Go Go Tales Movie Review
admovieso | April 4, 2012 | No comments
In a movie clip from upcoming movie “Go Go Tales,” it is said that “heaven is a place, a place where nothing, nothing ever happens.” This pretty much sums up the scene at Ray Ruby’s Paradise Lounge, a tacky but beautiful little bit of heaven set in Manhattan. Paradise Lounge, in this new movie, is a strip club – old fashioned and run by a guy named Ray Ruby, wonderfully played by Willem Defoe. Defoe is trying to keep his club afloat with lots of love and little money. It’s a metaphor for Abel Ferrara’s hard times in the film industry.
Abel Ferrara is one of America’s underappreciated American filmmakers. This new movie release was filmed in 2006 and appeared at the Cannes Film Festival in May of 2007. It’s an example of the unfortunate state of independent film distribution in the United States. “Go Go Tales” never got an American buyer. That’s why it’s opening in Manhattan at the Anthology Film Archives as a part of a special series. The program, including five works by Ferrara, is “Abel Ferrara in the 21st Century, “Mary” (2005 fiction about the making of a movie about Jesus), and “Chelsea on the Rocks,” Ferrara’s 2008 tour through the Chelsea Hotel.
Movie picture “Go Go Tales” was created in Rome, where Ferrara was living in 2006, at the Cinecitta Studios. Ferrara is a native of the Bronx. The Paradise Lounge is a performance space, church and circus. Bob Hoskins plays the barker, bouncer and Ray’s muscle. He’s the guy who keeps the Paradise Lounge up and running. Burt Young, Franky Cee, Sylvia Miles and others play gargoyles, attached to bar stools, unless they’re up and floating around under the lights.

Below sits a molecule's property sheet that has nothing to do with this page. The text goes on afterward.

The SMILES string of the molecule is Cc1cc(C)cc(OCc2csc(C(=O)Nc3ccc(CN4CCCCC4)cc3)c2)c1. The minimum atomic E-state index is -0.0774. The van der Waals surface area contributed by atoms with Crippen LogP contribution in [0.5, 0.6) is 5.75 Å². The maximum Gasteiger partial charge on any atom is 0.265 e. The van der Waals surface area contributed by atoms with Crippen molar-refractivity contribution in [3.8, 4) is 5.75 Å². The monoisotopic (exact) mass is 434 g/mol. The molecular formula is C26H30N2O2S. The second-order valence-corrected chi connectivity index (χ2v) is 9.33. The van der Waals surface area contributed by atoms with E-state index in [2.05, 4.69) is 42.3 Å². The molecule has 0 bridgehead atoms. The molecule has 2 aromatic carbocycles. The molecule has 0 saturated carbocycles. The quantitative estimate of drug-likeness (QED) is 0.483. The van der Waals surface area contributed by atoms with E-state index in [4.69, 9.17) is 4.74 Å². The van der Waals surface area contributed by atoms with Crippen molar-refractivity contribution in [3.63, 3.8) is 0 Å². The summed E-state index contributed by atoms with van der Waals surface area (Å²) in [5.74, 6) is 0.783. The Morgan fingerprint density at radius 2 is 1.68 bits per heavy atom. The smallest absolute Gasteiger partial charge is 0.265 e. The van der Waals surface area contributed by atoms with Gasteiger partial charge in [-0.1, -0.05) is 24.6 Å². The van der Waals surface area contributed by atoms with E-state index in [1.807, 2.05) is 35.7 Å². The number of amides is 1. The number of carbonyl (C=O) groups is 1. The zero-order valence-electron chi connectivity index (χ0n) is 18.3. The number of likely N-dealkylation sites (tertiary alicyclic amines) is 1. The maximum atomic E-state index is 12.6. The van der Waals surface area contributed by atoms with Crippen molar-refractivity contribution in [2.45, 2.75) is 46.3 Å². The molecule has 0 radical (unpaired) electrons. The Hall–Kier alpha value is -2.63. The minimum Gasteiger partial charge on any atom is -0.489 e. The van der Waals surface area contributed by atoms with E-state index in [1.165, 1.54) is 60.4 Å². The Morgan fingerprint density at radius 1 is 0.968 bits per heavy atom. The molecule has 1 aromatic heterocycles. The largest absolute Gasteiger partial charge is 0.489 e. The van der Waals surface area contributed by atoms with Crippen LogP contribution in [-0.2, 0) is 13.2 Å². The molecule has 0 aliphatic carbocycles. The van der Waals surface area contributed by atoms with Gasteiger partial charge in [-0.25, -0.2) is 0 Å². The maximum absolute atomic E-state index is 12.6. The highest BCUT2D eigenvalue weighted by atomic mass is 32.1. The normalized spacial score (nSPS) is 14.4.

There are two strange visions at the opening of the movie. One is of Ray with his eyes half shut and the other is of a woman in a pink tutu and ballet slippers. The audience wonders if Ray is having a dream. He is and he isn’t. Both the movie and the Paradise Lounge itself, with its throbbing music, shrill voices and shining skin have the feeling of a dream. As the title suggests, this movie is a kind of a fable. The title also refers to the women in the film who dance in a glaze of glitter.
There’s a nostalgic feel to the Paradise Lounge. The women wear pasties and G-strings and the men wear suits. The movie exudes a respectful yet intimate feeling. The women perform for the leering, cheering men, but there’s no touching – other than for the handing over of tips. Ferrara seems to be comfortable in this milieu and he does a good job of shooting the pole dancers without falling into the feeling of salaciousness.
There’s a story someplace in the performances and conversation. Ray and assistant Jay, played by Roy Dotrice, are hoping that a sketchy scheme involving the lottery will bring in some money. Ray hasn’t paid the rent for months and his brother Johnie, played by Matthew Modine, is keeping the place open. Modine plays a hairdresser. He’s got a big heart. But when things get to be too much, Johnie finally gives Ray a deadline and this, along with the lounge’s screechy landlady, played by Sylvia Miles, the scheme, and Willem Dafoe’s performance give the movie its tension.
“Go Go Tales” demands your attention as it drifts along. It’s an inspired, loose and comic treatise on art and creation. Ferrara says it’s his “first intentional comedy.” This movie is an homage to the old city of New York.